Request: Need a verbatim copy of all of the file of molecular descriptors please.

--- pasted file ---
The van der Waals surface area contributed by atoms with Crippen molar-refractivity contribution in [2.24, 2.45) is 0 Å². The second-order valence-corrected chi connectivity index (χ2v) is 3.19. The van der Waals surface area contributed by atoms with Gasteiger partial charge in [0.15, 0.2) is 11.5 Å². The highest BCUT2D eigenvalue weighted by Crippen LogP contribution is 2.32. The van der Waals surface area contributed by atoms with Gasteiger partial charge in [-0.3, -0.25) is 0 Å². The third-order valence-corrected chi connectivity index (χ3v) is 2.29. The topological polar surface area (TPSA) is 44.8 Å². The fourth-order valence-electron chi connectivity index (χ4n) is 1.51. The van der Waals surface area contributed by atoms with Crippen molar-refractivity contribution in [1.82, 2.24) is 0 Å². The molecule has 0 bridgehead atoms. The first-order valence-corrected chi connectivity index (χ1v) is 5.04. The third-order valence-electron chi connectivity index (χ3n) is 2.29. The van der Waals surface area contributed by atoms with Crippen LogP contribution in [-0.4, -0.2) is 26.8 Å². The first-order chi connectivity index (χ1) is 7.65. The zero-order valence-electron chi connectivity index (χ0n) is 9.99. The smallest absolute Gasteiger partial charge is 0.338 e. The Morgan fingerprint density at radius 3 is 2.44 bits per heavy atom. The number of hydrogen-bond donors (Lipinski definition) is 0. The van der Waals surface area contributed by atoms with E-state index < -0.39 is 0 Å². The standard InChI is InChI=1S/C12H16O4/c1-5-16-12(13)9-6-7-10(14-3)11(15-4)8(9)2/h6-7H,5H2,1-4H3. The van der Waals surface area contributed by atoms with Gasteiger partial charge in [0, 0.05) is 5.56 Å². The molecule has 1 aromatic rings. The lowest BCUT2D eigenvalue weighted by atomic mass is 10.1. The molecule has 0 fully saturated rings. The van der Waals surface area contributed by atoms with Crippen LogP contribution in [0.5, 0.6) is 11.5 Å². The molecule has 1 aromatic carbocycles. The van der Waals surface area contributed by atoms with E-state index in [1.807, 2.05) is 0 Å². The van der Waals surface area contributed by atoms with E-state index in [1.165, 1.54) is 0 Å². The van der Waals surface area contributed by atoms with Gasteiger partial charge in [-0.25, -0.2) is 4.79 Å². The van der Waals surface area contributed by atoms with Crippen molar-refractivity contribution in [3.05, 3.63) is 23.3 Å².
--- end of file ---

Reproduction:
The van der Waals surface area contributed by atoms with Crippen molar-refractivity contribution in [2.24, 2.45) is 0 Å². The second-order valence-corrected chi connectivity index (χ2v) is 3.19. The van der Waals surface area contributed by atoms with Gasteiger partial charge in [0.15, 0.2) is 11.5 Å². The highest BCUT2D eigenvalue weighted by Crippen LogP contribution is 2.32. The van der Waals surface area contributed by atoms with Gasteiger partial charge in [-0.3, -0.25) is 0 Å². The third-order valence-corrected chi connectivity index (χ3v) is 2.29. The topological polar surface area (TPSA) is 44.8 Å². The fourth-order valence-electron chi connectivity index (χ4n) is 1.51. The van der Waals surface area contributed by atoms with Crippen molar-refractivity contribution in [1.82, 2.24) is 0 Å². The molecule has 0 bridgehead atoms. The first-order valence-corrected chi connectivity index (χ1v) is 5.04. The third-order valence-electron chi connectivity index (χ3n) is 2.29. The van der Waals surface area contributed by atoms with Crippen LogP contribution in [-0.4, -0.2) is 26.8 Å². The first-order chi connectivity index (χ1) is 7.65. The zero-order valence-electron chi connectivity index (χ0n) is 9.99. The smallest absolute Gasteiger partial charge is 0.338 e. The Morgan fingerprint density at radius 3 is 2.44 bits per heavy atom. The number of hydrogen-bond donors (Lipinski definition) is 0. The van der Waals surface area contributed by atoms with E-state index < -0.39 is 0 Å². The standard InChI is InChI=1S/C12H16O4/c1-5-16-12(13)9-6-7-10(14-3)11(15-4)8(9)2/h6-7H,5H2,1-4H3. The van der Waals surface area contributed by atoms with Gasteiger partial charge in [0, 0.05) is 5.56 Å². The molecule has 1 aromatic rings. The lowest BCUT2D eigenvalue weighted by atomic mass is 10.1. The molecule has 0 fully saturated rings. The van der Waals surface area contributed by atoms with Crippen LogP contribution in [0.5, 0.6) is 11.5 Å². The molecule has 1 aromatic carbocycles. The van der Waals surface area contributed by atoms with E-state index in [1.807, 2.05) is 0 Å². The van der Waals surface area contributed by atoms with E-state index in [1.165, 1.54) is 0 Å². The van der Waals surface area contributed by atoms with Gasteiger partial charge in [-0.25, -0.2) is 4.79 Å². The van der Waals surface area contributed by atoms with Crippen molar-refractivity contribution in [3.05, 3.63) is 23.3 Å².